The paper should not be too long – 300 to 500 words per topic is recommended. The required specifics may vary from conference to conference, which is why you should read the instructions provided by your chairs carefully. After your paper has been approved by the council chairs, you can start debate. You will also receive corrections, feedback and suggestions for improvement from your chairs.

How to Write a Working Paper

Writing a working paper is the final step of preparation for the conference. A working paper is a proposal for the drafting of a resolution that its author would ultimately like to see adopted by the council. The working paper serves as a starting point for the debate and will be expanded on throughout your negotiation with other delegates. 

As the working paper is intended to act as an official statement of the UN, it is important to pay close attention to spelling and grammar. Furthermore, working papers have a strictly prescribed structure that corresponds to the external format of a resolution without adopting its official status.

Working papers consist of a single long sentence divided into three sections, and finally end with a period.

  • The HEADING of each resolution is written in all capital letters and includes the relevant council and topic being discussed.
  • The PREAMBLE, which consists of at least three paragraphs, serves as an introduction to the resolution and often refers to existing resolutions and agreements, as well as the importance of the issue and the rationale for your council’s action.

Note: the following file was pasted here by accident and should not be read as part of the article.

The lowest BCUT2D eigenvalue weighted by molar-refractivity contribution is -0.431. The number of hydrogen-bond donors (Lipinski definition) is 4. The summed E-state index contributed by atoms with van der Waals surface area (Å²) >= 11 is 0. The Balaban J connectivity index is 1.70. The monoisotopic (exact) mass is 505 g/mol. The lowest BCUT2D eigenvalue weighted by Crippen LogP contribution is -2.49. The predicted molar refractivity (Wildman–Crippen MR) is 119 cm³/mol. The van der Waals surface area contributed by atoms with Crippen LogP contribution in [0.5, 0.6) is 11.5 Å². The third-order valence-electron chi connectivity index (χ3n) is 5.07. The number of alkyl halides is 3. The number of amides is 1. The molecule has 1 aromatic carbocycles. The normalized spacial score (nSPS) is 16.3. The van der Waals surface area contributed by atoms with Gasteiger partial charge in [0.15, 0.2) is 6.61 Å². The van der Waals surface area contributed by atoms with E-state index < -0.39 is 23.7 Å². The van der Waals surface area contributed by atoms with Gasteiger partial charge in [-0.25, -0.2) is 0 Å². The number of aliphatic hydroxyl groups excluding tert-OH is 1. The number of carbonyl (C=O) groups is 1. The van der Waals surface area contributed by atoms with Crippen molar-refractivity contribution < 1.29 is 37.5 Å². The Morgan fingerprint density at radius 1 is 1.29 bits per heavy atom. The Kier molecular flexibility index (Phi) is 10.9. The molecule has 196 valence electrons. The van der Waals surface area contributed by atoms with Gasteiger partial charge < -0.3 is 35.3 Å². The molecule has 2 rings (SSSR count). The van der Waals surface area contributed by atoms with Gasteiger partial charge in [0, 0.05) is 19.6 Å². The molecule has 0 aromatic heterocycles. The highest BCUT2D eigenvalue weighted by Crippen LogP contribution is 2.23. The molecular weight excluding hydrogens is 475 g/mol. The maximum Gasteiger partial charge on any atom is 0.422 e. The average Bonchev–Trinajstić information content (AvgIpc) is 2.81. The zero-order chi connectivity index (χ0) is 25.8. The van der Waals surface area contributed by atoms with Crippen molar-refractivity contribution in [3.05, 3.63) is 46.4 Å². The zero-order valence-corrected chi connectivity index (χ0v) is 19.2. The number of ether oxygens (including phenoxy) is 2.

• The OPERATIVE SECTION, which connsists of at least five operative paragraphs, is the core of the resolution. It contains statements, demands, guidelines, definitions, and proposed solutions. The operative section must not contradict the preamble.

Each statement in the preamble and operative section is outlined in a single paragraph. While the paragraphs of the preamble are separated by commas (,), semicolons (;) take over this task after the operative paragraphs.

The individual paragraphs in the preamble and operative section are introduced with fixed phrases, the so-called operators. These operators differ between the preamble, where they are italicised, and the operative part, where they are underlined. A list of operators can be found below. When using the operators, pay attention to the scope of your council’s authority under international law. Only the Security Council can issue orders that are binding on the international community under certain circumstances.

It is possible (and encouraged) to use subparagraphs and subheadings in the operative section when writing your working paper.

Subheadings are written in bold and precede three or more operative paragraphs that are related in content. Subheadings aim to structure the working paper more clearly and enable the reader to orientate themselves easily. Therefore, subheadings should be as concise as possible. For example, “Political Measures” and “Economic Measures” or similar expressions are suitable. 

Subsections must always refer to an operative paragraph and cannot stand alone. They are numbered with Roman numerals. Subparagraphs are enumerations; therefore, operators cannot be used in subparagraphs.

Just like the position paper, the resolution will be corrected by your chairs. If you wish to submit your working paper to the conference so that it can be debated by the council and play its part in the eventual resolution, it must be submitted to the chair in digital form. It is recommended to have the working paper as a Word document and Google Docs document during the conference. This way it can be shared with a wider audience when interacting with other delegates without the risk of sabotage. 

Want to find out more about the MUN-specific words and phrases? Have a look at our dictionary!